Today was definitely the worst of the three, probably because the discourse was dominated by actual Democratic politicians -- officials, ex-officials, and candidates -- the sorry varmints that Kosniks so badly want to elect.
Howard Dean may not be the very worst way to start your day, but anything worse would have to involve physical injury. His speech -- greeted with great enthusiasm, of course -- was interesting chiefly as a little tour through the alternative thought universe inhabited by liberal Democrats. Howard kept talking about "taking back" the country, "taking back" the party, "taking us back" to the high ideals -- of John F. Kennedy, forsooth. He must have used this phrase "take back" a hundred times. He even said the upheavals of the 1960s were an exercise in "taking back" America. He said we want open and honest government --or no, he said we want it "back."
Now this is very bizarre, when you think about it. When did "we" ever have the Democratic Party, or the country? When did they get taken away? By whom? How did that happen? Open and honest government -- when did we ever have that? Never, you say? Then how can we get it "back"? When did we live in this Eden that Howard wants to restore?
If God did not exist, Candide observes, man would have to invent him. This imaginary former state of grace is a necessary invention too. The Kosniks know that sometime in the last half-century, the Republicans acquired a decisive upper hand, and they know the country is going to hell in a handbasket. So far so good; but then they make a false step. They start with a conclusion -- restoring the Democrats to power would make things better -- and for there they reason backwards to the necessary premise, namely that we once enjoyed all these things they quite rightly want, and we lost them when the Republicans took over.
That's how it works for the audience, I think. But it doesn't seem likely that Howard Dean himself, or his colleagues in the Party apparatus, are subtle enough to have crafted such an appeal on the basis of their deep psychological insight. No, this "take back" mantra, for them, is simply a kind of Freudian slip. The takeback they have in mind is simply to take back a place at the trough for their office-seeking snouts. So the wish-fulfilment dream of the troops, and the unconscious self-revelation of the pols, dovetail in one of those beautiful, overdetermined conjunctures that nobody could ever have designed.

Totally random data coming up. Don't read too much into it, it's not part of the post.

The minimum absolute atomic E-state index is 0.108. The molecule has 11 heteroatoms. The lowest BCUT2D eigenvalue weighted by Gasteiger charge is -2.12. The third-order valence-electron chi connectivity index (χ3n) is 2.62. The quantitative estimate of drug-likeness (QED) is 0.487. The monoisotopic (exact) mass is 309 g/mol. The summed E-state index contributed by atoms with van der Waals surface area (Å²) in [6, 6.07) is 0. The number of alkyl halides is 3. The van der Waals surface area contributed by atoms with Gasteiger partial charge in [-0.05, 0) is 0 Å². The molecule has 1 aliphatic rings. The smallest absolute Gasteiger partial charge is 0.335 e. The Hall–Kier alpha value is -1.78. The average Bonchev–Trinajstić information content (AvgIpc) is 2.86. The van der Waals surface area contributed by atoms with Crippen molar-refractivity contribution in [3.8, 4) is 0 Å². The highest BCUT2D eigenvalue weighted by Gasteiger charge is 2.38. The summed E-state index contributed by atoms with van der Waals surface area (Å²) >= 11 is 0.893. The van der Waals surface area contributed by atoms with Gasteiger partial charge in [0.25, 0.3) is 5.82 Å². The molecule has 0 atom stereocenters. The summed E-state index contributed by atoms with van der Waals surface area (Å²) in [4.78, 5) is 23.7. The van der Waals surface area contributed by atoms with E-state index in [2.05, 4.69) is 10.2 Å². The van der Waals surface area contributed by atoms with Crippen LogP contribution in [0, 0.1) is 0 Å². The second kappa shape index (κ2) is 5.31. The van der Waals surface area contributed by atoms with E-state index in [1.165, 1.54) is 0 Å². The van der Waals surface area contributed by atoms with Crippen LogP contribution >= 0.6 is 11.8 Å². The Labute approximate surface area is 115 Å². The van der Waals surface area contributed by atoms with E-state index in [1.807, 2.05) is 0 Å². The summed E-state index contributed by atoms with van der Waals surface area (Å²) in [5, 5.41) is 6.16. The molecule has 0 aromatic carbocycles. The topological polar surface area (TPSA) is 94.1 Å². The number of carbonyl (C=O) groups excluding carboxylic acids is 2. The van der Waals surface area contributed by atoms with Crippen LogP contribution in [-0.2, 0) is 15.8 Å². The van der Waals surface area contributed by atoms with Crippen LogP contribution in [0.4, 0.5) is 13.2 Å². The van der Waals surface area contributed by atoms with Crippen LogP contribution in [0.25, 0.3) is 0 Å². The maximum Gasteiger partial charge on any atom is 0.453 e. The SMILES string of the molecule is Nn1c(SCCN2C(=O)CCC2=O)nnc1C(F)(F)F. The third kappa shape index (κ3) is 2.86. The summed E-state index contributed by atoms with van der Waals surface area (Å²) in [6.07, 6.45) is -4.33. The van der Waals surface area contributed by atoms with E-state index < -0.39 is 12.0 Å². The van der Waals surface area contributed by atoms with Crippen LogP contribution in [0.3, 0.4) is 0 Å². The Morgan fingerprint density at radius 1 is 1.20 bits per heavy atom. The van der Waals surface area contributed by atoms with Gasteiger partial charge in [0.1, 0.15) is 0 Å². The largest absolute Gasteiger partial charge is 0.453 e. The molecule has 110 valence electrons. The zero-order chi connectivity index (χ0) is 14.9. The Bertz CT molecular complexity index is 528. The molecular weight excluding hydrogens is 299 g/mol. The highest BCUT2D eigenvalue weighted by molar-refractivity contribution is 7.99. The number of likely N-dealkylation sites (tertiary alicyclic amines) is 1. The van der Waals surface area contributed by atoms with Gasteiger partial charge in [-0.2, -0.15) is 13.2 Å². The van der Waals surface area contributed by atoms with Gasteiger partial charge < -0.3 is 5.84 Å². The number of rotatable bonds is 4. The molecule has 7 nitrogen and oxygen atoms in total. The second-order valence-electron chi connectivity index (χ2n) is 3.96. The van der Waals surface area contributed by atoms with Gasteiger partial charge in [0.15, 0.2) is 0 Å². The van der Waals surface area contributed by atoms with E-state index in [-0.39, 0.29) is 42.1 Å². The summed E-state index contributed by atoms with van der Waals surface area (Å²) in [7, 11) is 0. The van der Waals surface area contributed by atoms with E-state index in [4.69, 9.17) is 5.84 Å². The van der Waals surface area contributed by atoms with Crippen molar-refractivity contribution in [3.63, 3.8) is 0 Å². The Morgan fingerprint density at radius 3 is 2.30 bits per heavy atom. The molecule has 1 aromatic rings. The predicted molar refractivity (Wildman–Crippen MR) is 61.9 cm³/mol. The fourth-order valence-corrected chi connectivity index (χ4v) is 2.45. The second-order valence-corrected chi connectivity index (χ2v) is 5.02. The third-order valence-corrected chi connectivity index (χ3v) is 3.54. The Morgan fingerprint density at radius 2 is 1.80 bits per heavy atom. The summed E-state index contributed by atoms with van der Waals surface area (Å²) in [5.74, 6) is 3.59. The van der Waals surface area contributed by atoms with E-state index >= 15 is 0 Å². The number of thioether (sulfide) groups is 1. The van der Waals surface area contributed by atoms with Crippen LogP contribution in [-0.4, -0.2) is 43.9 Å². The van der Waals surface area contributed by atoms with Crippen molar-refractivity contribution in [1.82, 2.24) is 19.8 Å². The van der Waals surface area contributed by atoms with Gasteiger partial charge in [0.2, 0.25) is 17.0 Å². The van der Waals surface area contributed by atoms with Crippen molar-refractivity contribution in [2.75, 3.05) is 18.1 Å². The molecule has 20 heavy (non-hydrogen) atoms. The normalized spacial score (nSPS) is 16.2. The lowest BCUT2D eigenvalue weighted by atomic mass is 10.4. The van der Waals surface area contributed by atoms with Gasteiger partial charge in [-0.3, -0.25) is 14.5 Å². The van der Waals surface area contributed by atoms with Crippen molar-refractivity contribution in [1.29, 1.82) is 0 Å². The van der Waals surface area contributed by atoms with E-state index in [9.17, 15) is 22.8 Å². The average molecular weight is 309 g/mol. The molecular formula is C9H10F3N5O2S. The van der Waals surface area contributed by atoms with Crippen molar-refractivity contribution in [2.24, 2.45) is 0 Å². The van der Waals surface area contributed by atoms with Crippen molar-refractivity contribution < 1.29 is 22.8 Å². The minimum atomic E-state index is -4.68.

II. The microscopic eye
The Kosniks strenuously insist that they're worlds apart, ideologically, from the squalid Morlocks of the Fromsphere -- the "centrist" triangulators who inhabit organizations like the Democratic Leadership Council, the Public Policy Institute, Third Way and so on. But in the scant hour devoted this morning to a panel -- a poorly-attended panel -- on "War, foreign policy, and activism," I'll be damned if I could tell you how the views we were hearing -- with one conspicuous exception, to which we'll return -- differed in any way from the tough-but-smart competent-interventionist hokum you can find by the gigabyte on the From-pods' web sites.
The program promised us Ari Melber, Lakshmi Chaudhry, and Alex Rossmiller. Rossmiller is a scowling, short-haired former military-intelligence guy, Melber a scowling former Kerry apparatchik in a suit who writes the odd column for the New York Post and The Nation, and Chaudhry -- oh, everybody knows her.
Melber (shown left, in a photo lifted from what appears to be a dating site) objected to the "global war on terror" because he felt it wasn't sharply enough focused on "jihadism," and approvingly cited Dick Holbrooke -- Dick Holbrooke! -- to this effect. We should concentrate on our "top targets," Melber thought.
Rossmiller seconded the focus on "militant Islamists"; he compared the current conflict against this sinister force with earlier struggles against "fascism and communism." He sternly warned us against "reactionary isolationism," and assured us that the Democrats don't need a program or a plan -- all they need to do is point out that the Republicans have "screwed it up."